Thursday, 10 December 2009

I think we said that

Referring to the daily stream of truck convoys that bring supplies into the landlocked nation, Hilary Clinton said to the Senate Armed Services Committee:

"You know, when we are so dependent upon long supply lines - as we are in Afghanistan, where everything has to be imported -- it's much more difficult than it was in Iraq, where we had Kuwait as a staging ground.

You offload a ship in Karachi. And by the time whatever it is - you know, muffins for our soldiers' breakfast or anti-IED equipment - gets to where we're headed, it goes through a lot of hands. And one of the major sources of funding for the Taliban is the protection money. That has nothing to do with President Karzai."

Yup! That's precisely what we said on 3 September and then again on 13 September of this year , on the blog and in the Booker column.

Note: "And one of the major sources of funding for the Taliban is the protection money." More troops, more supplies, more trucks, more protection money. For the Taliban, the war is self-funding – the donors being the taxpayers of the coalition nations – the US and UK in particular.

As we pointed out – it is all done under a doctrine of "plausible deniability". We do not pay the Taliban – oh no! But we build their payments into the contractors' fees, which they then pass on, to ensure safe passage.

And we think we can win this "war", the way we are fighting it? With due respect to the current CGS, he is whistling in the wind.


Tuesday, 8 December 2009

Failure in Iraq

In another valuable contribution to the remarkably sparse debate on the British occupation of Iraq, MP and former Grenadier Guard Adam Holloway has published a short paper headed, "The Failure of British Political and Military Leadership in Iraq."

Holloway takes the view that the Labour Government has suborned the Armed Forces from the very top to half the way down, creating a system that often enforces what is politically convenient, not what is militarily right. This systemic failure, he argues, began with the invasion of Iraq and continues to this day. This failure, he tells us, continues to prevent us from learning from our mistakes, and is condemning us to repeat them, as we are doing in Afghanistan.

In his pamphlet, we are taken through the early political stages which led to the invasion of Iraq, against the background that, from the moment British Forces crossed into Iraq, a process of back-pedalling had begun. They were put under increasing pressure to get out, by a political leader who had committed his country to war based on his political ambitions, not the considered military advice of his generals.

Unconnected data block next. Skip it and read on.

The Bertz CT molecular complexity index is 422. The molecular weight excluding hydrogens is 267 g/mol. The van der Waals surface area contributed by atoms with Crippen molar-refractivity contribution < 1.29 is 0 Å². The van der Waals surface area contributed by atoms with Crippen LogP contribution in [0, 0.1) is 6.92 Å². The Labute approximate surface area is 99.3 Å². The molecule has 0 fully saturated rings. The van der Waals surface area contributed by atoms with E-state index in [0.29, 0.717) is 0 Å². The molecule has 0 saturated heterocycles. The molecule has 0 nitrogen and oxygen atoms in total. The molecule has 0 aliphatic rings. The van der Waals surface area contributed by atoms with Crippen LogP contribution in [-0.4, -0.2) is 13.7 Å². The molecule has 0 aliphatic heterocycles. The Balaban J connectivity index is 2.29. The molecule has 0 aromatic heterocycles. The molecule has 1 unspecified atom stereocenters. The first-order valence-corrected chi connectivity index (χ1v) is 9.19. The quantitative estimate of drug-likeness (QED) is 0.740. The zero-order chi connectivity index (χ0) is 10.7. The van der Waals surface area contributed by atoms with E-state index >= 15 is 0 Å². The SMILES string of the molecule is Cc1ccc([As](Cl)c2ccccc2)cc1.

We are given a useful reminder that, in the run-up to the war, the original plan had been for Britain to invade through Turkey. It was not until 24 December 2002 that the planning was switched. This, undoubtedly, affected the degree of preparedness.

Holloway then explores the vagueness of the strategic objectives for the war and the confusion between the overt objective of neutralising a perceived threat of WMD and the Bush's real objective of regime change. Caught up in fabricating reasons to invade and occupy Iraq, our leaders never stopped to set a clear and achievable goal for Britain's involvement.

The confusion and dishonesty amongst our political leaders created the central problem for our military. Post-invasion, the goals started with grand ambitions of "rebuilding a nation" and bringing peace and democracy, and deteriorated to "holding the line" so there could be "an Iraqi solution to an Iraqi problem". When even that could not be achieved, our political and military leaders decided to withdraw the troops and let the Americans fill the gap, while claiming credit for this "success".

The trouble was, adds Holloway, our leaders at the top of the MoD, the Chiefs of Staff and senior civil servants became caught up in the opaque, politicised confusion. This had a knock-on effect on the ground, where officers had a very poor understanding of the political and social dynamics of Basra. Even as late as 2008 the British HQ in Iraq was still only able to define the focus as "the consent of the population".

Then, in perhaps the strongest part of his paper, Holloway describes a "failure of moral courage", invoking Field Marshall Alanbrooke, Churchill's senior general. He had said of the Prime Minister: "the first time I tell him that I agree with him when I don't will be the time to get rid of me, for then I can be no more use to him". The contrast with those inside the MoD building today is damning and pervades even operational theatres.

In the middle of the fiercest battles in Iraq, our soldiers stood their ground and fought bravely but many of those at the top of the MoD failed to provide the Government with hard facts and choices and confront them with the strategic implications of under-resourcing the Army. Our soldiers were expected to give their lives if necessary, but those at the very top shrank from committing "career suicide" by standing up to politicians and telling them the uncomfortable truth.